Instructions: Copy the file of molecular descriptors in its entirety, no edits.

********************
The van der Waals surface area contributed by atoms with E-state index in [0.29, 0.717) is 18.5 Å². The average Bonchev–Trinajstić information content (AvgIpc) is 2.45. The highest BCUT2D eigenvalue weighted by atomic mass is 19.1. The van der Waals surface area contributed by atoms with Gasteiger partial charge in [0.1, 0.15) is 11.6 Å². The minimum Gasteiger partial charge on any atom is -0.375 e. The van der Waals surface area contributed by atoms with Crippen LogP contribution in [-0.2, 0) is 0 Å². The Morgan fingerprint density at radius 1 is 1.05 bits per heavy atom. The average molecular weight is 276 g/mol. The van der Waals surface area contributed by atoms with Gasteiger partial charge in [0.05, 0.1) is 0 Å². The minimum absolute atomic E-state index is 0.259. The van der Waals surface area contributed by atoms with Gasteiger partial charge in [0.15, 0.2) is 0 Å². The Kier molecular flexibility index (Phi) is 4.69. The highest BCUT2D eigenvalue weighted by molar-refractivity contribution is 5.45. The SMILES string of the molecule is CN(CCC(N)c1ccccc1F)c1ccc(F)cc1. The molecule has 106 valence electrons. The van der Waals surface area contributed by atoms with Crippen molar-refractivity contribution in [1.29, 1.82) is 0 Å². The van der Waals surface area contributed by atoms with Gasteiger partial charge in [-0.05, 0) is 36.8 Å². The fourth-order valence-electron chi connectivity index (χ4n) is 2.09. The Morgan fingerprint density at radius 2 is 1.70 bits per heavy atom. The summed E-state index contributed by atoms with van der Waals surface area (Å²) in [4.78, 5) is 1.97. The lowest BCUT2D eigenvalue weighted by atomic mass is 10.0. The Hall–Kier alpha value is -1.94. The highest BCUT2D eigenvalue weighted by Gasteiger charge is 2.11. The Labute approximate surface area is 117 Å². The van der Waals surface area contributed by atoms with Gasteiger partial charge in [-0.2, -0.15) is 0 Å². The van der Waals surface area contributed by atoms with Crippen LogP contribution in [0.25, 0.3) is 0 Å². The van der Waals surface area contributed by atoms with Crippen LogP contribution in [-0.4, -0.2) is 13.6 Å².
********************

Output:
The van der Waals surface area contributed by atoms with E-state index in [0.29, 0.717) is 18.5 Å². The average Bonchev–Trinajstić information content (AvgIpc) is 2.45. The highest BCUT2D eigenvalue weighted by atomic mass is 19.1. The van der Waals surface area contributed by atoms with Gasteiger partial charge in [0.1, 0.15) is 11.6 Å². The minimum Gasteiger partial charge on any atom is -0.375 e. The van der Waals surface area contributed by atoms with Crippen LogP contribution in [-0.2, 0) is 0 Å². The Morgan fingerprint density at radius 1 is 1.05 bits per heavy atom. The average molecular weight is 276 g/mol. The van der Waals surface area contributed by atoms with Gasteiger partial charge in [0.05, 0.1) is 0 Å². The minimum absolute atomic E-state index is 0.259. The van der Waals surface area contributed by atoms with Gasteiger partial charge in [0.15, 0.2) is 0 Å². The Kier molecular flexibility index (Phi) is 4.69. The highest BCUT2D eigenvalue weighted by molar-refractivity contribution is 5.45. The SMILES string of the molecule is CN(CCC(N)c1ccccc1F)c1ccc(F)cc1. The molecule has 106 valence electrons. The van der Waals surface area contributed by atoms with Crippen molar-refractivity contribution in [1.29, 1.82) is 0 Å². The van der Waals surface area contributed by atoms with Gasteiger partial charge in [-0.05, 0) is 36.8 Å². The fourth-order valence-electron chi connectivity index (χ4n) is 2.09. The Morgan fingerprint density at radius 2 is 1.70 bits per heavy atom. The summed E-state index contributed by atoms with van der Waals surface area (Å²) in [4.78, 5) is 1.97. The lowest BCUT2D eigenvalue weighted by atomic mass is 10.0. The Hall–Kier alpha value is -1.94. The highest BCUT2D eigenvalue weighted by Gasteiger charge is 2.11. The Labute approximate surface area is 117 Å². The van der Waals surface area contributed by atoms with Gasteiger partial charge in [-0.2, -0.15) is 0 Å². The van der Waals surface area contributed by atoms with Crippen LogP contribution in [0.25, 0.3) is 0 Å². The van der Waals surface area contributed by atoms with Crippen LogP contribution in [-0.4, -0.2) is 13.6 Å².